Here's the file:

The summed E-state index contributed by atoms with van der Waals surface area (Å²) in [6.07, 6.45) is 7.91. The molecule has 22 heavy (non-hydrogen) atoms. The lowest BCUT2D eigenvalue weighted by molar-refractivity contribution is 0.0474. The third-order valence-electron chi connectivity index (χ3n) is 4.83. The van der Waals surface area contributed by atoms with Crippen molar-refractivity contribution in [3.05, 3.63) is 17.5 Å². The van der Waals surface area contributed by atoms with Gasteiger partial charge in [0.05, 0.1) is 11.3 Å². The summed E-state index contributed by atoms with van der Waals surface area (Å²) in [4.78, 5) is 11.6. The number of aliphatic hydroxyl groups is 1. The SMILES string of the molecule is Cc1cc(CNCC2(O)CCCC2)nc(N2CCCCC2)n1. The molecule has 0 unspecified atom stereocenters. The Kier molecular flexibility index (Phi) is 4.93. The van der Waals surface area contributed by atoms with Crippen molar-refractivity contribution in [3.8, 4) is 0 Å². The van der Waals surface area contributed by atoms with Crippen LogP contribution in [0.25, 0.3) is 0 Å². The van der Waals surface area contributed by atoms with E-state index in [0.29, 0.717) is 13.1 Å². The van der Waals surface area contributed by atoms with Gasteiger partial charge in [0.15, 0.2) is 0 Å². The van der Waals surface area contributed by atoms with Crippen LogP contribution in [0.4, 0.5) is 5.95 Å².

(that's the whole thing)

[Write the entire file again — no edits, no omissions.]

The summed E-state index contributed by atoms with van der Waals surface area (Å²) in [6.07, 6.45) is 7.91. The molecule has 22 heavy (non-hydrogen) atoms. The lowest BCUT2D eigenvalue weighted by molar-refractivity contribution is 0.0474. The third-order valence-electron chi connectivity index (χ3n) is 4.83. The van der Waals surface area contributed by atoms with Crippen molar-refractivity contribution in [3.05, 3.63) is 17.5 Å². The van der Waals surface area contributed by atoms with Gasteiger partial charge in [0.05, 0.1) is 11.3 Å². The summed E-state index contributed by atoms with van der Waals surface area (Å²) in [4.78, 5) is 11.6. The number of aliphatic hydroxyl groups is 1. The SMILES string of the molecule is Cc1cc(CNCC2(O)CCCC2)nc(N2CCCCC2)n1. The molecule has 0 unspecified atom stereocenters. The Kier molecular flexibility index (Phi) is 4.93. The van der Waals surface area contributed by atoms with Crippen molar-refractivity contribution in [3.8, 4) is 0 Å². The van der Waals surface area contributed by atoms with Crippen LogP contribution in [0.25, 0.3) is 0 Å². The van der Waals surface area contributed by atoms with E-state index in [0.29, 0.717) is 13.1 Å². The van der Waals surface area contributed by atoms with Gasteiger partial charge in [0.15, 0.2) is 0 Å². The van der Waals surface area contributed by atoms with Crippen LogP contribution in [0.4, 0.5) is 5.95 Å².